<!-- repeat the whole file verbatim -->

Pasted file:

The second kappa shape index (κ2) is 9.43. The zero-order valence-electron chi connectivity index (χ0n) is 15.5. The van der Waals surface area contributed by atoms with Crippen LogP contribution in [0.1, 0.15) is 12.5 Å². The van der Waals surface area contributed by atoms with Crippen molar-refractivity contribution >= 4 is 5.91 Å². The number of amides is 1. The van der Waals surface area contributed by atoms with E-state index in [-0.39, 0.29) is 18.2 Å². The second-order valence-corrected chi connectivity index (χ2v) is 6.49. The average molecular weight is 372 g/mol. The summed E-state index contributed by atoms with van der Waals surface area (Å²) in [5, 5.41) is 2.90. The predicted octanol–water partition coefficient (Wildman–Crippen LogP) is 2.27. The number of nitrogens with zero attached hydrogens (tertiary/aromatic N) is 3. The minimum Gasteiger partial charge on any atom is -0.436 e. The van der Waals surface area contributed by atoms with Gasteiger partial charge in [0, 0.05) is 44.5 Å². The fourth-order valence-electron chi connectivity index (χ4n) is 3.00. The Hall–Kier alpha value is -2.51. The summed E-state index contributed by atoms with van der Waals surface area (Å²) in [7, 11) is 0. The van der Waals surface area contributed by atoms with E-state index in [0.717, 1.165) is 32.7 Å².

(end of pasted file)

The second kappa shape index (κ2) is 9.43. The zero-order valence-electron chi connectivity index (χ0n) is 15.5. The van der Waals surface area contributed by atoms with Crippen LogP contribution in [0.1, 0.15) is 12.5 Å². The van der Waals surface area contributed by atoms with Crippen molar-refractivity contribution >= 4 is 5.91 Å². The number of amides is 1. The van der Waals surface area contributed by atoms with E-state index in [-0.39, 0.29) is 18.2 Å². The second-order valence-corrected chi connectivity index (χ2v) is 6.49. The average molecular weight is 372 g/mol. The summed E-state index contributed by atoms with van der Waals surface area (Å²) in [5, 5.41) is 2.90. The predicted octanol–water partition coefficient (Wildman–Crippen LogP) is 2.27. The number of nitrogens with zero attached hydrogens (tertiary/aromatic N) is 3. The minimum Gasteiger partial charge on any atom is -0.436 e. The van der Waals surface area contributed by atoms with Gasteiger partial charge in [0, 0.05) is 44.5 Å². The fourth-order valence-electron chi connectivity index (χ4n) is 3.00. The Hall–Kier alpha value is -2.51. The summed E-state index contributed by atoms with van der Waals surface area (Å²) in [7, 11) is 0. The van der Waals surface area contributed by atoms with E-state index in [0.717, 1.165) is 32.7 Å².